Casting off the knitting is a tricky business - on the smaller bobbin, it's just a case of passing the yarn through each of the loops, removing them from the peg and pulling tight like a drawstring - this isn't really possible on the larger one - it's too much gathering, really - and in any case, would not leave the top open.

To cast off and leave an open top, it is necessary to knot the yarn onto each of the loops in turn, then remove them all from the pegs.

frenchknitting3_12.jpgTo assemble the bag, I blanket-stitched the bottom closed with some very strong polyester twine.

Then I reinforced and neatened it by stitching over with a single strand of plastic bag yarn made from one of the tougher bags. (see inset)

Attaching the handle was a similar process - first, I stitched it onto the top of the bag mouth using strong polyester cord, then I rolled the rim over to enclose the rope handle and stitched it down with the strong plastic bag yarn.

The End Result

I'm quite pleased with the finished bag. It's not perfect - using a variety of source materials has resulted in a little unevenness here and there, but all in all, I'd say it's not bad.


What Next?

I already have some interesting plans for the next bit of knitting... certain types of plastic bag shrink, thicken and toughen when carefully heated.

I plan to experiment with this effect to see if it's possible to apply it to a finished knitted bag - if it works, it may be possible to shrink a piece over a former to make a resilient basket, or to shrink it carefully onto a container such as a glass bottle, to provide an impact-resistant permanent cover.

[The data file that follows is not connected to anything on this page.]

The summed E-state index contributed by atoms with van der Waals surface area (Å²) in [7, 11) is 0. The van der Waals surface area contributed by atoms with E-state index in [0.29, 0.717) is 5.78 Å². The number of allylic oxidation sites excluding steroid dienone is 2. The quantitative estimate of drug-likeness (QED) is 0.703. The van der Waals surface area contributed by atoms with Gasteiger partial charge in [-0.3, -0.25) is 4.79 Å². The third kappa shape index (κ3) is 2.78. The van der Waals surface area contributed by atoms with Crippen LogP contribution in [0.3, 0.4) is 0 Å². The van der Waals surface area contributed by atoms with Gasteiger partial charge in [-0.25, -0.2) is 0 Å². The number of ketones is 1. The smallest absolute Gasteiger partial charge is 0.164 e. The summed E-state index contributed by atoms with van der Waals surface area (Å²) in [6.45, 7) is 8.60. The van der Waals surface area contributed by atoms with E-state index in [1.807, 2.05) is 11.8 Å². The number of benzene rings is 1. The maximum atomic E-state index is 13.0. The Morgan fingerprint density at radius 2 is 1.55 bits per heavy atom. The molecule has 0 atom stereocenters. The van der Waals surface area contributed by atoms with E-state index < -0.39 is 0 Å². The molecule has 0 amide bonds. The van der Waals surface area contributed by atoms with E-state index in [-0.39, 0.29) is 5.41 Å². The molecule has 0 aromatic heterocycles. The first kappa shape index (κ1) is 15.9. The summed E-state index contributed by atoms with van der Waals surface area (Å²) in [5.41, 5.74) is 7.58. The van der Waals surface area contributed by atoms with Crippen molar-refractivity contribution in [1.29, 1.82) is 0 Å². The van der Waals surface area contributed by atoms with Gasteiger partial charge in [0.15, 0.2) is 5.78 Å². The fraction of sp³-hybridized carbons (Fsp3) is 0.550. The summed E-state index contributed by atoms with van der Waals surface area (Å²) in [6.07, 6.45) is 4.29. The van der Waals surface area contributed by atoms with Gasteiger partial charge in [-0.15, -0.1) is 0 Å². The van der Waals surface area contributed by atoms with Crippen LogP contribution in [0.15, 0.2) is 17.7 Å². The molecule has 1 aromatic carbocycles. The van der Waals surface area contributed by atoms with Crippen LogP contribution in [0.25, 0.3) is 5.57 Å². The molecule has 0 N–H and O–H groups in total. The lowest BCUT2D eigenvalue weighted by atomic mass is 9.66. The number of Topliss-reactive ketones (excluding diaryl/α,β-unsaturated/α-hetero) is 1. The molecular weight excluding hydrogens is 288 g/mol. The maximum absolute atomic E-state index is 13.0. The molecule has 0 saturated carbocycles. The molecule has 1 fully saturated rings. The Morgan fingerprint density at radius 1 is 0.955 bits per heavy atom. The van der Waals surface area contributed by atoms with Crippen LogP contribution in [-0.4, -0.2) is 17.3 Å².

Knitting With Video Tape

When I was working with the plastic bag yarn, it occurred to me that it's not unlike plastic tape, which got me thinking about the idea of using discarded video tape as a source material.

Initial tests with video tape are promising - it's very tricky to get started because the stuff is springy and slick, but it soon starts to behave itself very nicely.

frenchknitting3_14.JPGIt's easier to work with than plastic bag yarn simply because it is absolutely consistent in quality. The knitted work is very light in weight, but really quite tough and I don't think it will take very many tapes to make a bag - maybe in fact just one.

At this stage, it seemed possible to say that The Core wasn't an entirely useless movie, after all.

Further Tests With Video Tape

However, further testing on the larger knitting loom proved difficult and eventually impossible.

I tried to redeem the movie Starship Troopers by knitting up the tape on my loom - I got to about a dozen rows, but it was very tough going - it's almost impossible to control the tension and the knitted work is very tight - making it hard to pull the loops over.

frenchknitting3_15.JPGEventually, the tape snapped and in trying to unpick the work to tie it back in, the whole lot came off the pegs and was just impossible to rescue

because the tape had been stretched a little at every stitch, the work at this point was quite stiff and would probably not have been much use anyway.

I'm certain there must be some way to recycle this material though - maybe some kind of weaving...